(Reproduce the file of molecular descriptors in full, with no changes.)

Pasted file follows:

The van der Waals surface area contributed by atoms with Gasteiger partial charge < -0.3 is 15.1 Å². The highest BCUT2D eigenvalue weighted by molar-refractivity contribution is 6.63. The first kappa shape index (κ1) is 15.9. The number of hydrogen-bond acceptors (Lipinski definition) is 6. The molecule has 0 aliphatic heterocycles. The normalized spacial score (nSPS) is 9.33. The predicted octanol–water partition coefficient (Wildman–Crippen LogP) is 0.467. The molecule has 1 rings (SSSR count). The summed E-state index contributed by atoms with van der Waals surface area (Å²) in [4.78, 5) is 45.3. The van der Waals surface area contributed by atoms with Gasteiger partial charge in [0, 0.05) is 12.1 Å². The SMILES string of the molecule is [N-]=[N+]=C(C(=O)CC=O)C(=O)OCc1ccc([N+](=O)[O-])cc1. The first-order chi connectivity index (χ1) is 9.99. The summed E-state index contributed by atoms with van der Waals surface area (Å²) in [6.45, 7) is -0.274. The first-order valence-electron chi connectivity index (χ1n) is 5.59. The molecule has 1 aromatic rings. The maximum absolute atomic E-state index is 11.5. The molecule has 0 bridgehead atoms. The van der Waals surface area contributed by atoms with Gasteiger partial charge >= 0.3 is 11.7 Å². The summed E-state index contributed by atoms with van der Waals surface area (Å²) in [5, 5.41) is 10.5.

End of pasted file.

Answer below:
The van der Waals surface area contributed by atoms with Gasteiger partial charge < -0.3 is 15.1 Å². The highest BCUT2D eigenvalue weighted by molar-refractivity contribution is 6.63. The first kappa shape index (κ1) is 15.9. The number of hydrogen-bond acceptors (Lipinski definition) is 6. The molecule has 0 aliphatic heterocycles. The normalized spacial score (nSPS) is 9.33. The predicted octanol–water partition coefficient (Wildman–Crippen LogP) is 0.467. The molecule has 1 rings (SSSR count). The summed E-state index contributed by atoms with van der Waals surface area (Å²) in [4.78, 5) is 45.3. The van der Waals surface area contributed by atoms with Gasteiger partial charge in [0, 0.05) is 12.1 Å². The SMILES string of the molecule is [N-]=[N+]=C(C(=O)CC=O)C(=O)OCc1ccc([N+](=O)[O-])cc1. The first-order chi connectivity index (χ1) is 9.99. The summed E-state index contributed by atoms with van der Waals surface area (Å²) in [6.45, 7) is -0.274. The first-order valence-electron chi connectivity index (χ1n) is 5.59. The molecule has 1 aromatic rings. The maximum absolute atomic E-state index is 11.5. The molecule has 0 bridgehead atoms. The van der Waals surface area contributed by atoms with Gasteiger partial charge >= 0.3 is 11.7 Å². The summed E-state index contributed by atoms with van der Waals surface area (Å²) in [5, 5.41) is 10.5.